Sharp Brains: Brain Fitness and Cognitive Health News

Neuroplasticity, Brain Fitness and Cognitive Health News

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Your Haiku, Please?

We con­clud­ed our Top 50 Brain Teasers post with the chal­lenge: Haiku brain exercise

#50. Can you write a haiku describ­ing your expe­ri­ence doing some of the pre­vi­ous teasers? The sim­ple rules: write 3 lines, which don’t need to rhyme, con­tain­ing 5,7, and 5 syl­la­bles. There were a num­ber of great and fun takers…you can enjoy their haikus below.

Let’s now change the theme: Can you write a haiku describ­ing what prob­lem you would like to see brain research solve? Remem­ber the sim­ple rules: write 3 lines, which don’t need to rhyme, con­tain­ing 5,7, and 5 syl­la­bles. You can leave your haiku as a com­ment for extra points…

Pre­vi­ous haikus on brain exer­cise:

- My favorite, by GTB:

Haiku’s are easy
But some­times they don’t make sense
Refrig­er­a­tor

Read the rest of this entry »

Mental Training for Gratitude and Altruism

Bran­don Keim writes a nice post on The Future Sci­ence of Altru­ism at Wired Sci­ence Blog, based on an inter­view with Jor­dan Graf­man, chief of cog­ni­tive neu­ro­science at the Nation­al Insti­tute of Neu­ro­log­i­cal Dis­or­ders and Stroke.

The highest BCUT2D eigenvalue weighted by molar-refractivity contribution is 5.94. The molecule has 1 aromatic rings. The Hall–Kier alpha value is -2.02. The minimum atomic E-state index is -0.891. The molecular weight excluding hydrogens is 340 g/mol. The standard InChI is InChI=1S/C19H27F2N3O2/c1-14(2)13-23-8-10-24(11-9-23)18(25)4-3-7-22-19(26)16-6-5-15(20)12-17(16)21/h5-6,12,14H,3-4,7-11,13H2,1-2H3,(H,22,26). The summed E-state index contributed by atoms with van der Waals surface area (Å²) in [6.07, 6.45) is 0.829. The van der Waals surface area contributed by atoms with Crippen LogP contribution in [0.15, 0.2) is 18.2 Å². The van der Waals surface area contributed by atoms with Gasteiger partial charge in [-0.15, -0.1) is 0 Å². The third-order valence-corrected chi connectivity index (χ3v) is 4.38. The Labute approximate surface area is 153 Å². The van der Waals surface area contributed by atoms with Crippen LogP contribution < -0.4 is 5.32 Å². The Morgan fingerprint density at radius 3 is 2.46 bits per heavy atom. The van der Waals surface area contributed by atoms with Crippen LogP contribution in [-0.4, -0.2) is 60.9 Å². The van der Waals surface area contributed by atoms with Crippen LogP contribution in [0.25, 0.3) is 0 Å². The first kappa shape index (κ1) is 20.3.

Bran­don pro­vides good con­text say­ing that “Sci­en­tists, said Graf­man, are under­stand­ing how our brains are shaped by cul­ture and envi­ron­ment, and a mech­a­nism of these changes may involve fluc­tu­a­tion in our genes them­selves, which we’re only begin­ning to under­stand”. (more on this in our post Richard Dawkins and Alfred Nobel: beyond nature and nur­ture).

And gives us some very nice quotes from Dr. Graf­man, includ­ing

  • One of the ways we dif­fer­en­ti­ate our­selves from oth­er species is that we have a sense of future. We don’t have to have imme­di­ate grat­i­fi­ca­tion.… But how far can we go into the future? How much of our brain is aimed at doing that? […]”
  • Oth­er great apes have a frontal lobe, fair­ly well devel­oped, but not near­ly as well devel­oped as our own. If you believe in Dar­win and evo­lu­tion, you argue that the area grew, and the neur­al archi­tec­ture had to change in some way to accom­mo­date the abil­i­ties asso­ci­at­ed with that behav­ior. There’s no doubt that did­n’t occur overnight; prob­a­bly a slow change, and it was one of the last areas of the brain to devel­op as well. It’s very recent evo­lu­tion­ary devel­op­ment that humans took full advan­tage of. What in the future? What in the brains can change?”
  • The issue becomes — do we teach this? Train peo­ple to do this? Chil­dren tend to be self­ish, and have to be taught to share.”

The UC Berke­ley mag­a­zine Greater Good tries to answer that ques­tion with a series of arti­cles on Grat­i­tude. I espe­cial­ly enjoyed A Les­son in Thanks, described as Read the rest of this entry »

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As seen in The New York Times, The Wall Street Journal, BBC News, CNN, Reuters,  SharpBrains is an independent market research firm tracking how brain science can improve our health and our lives.

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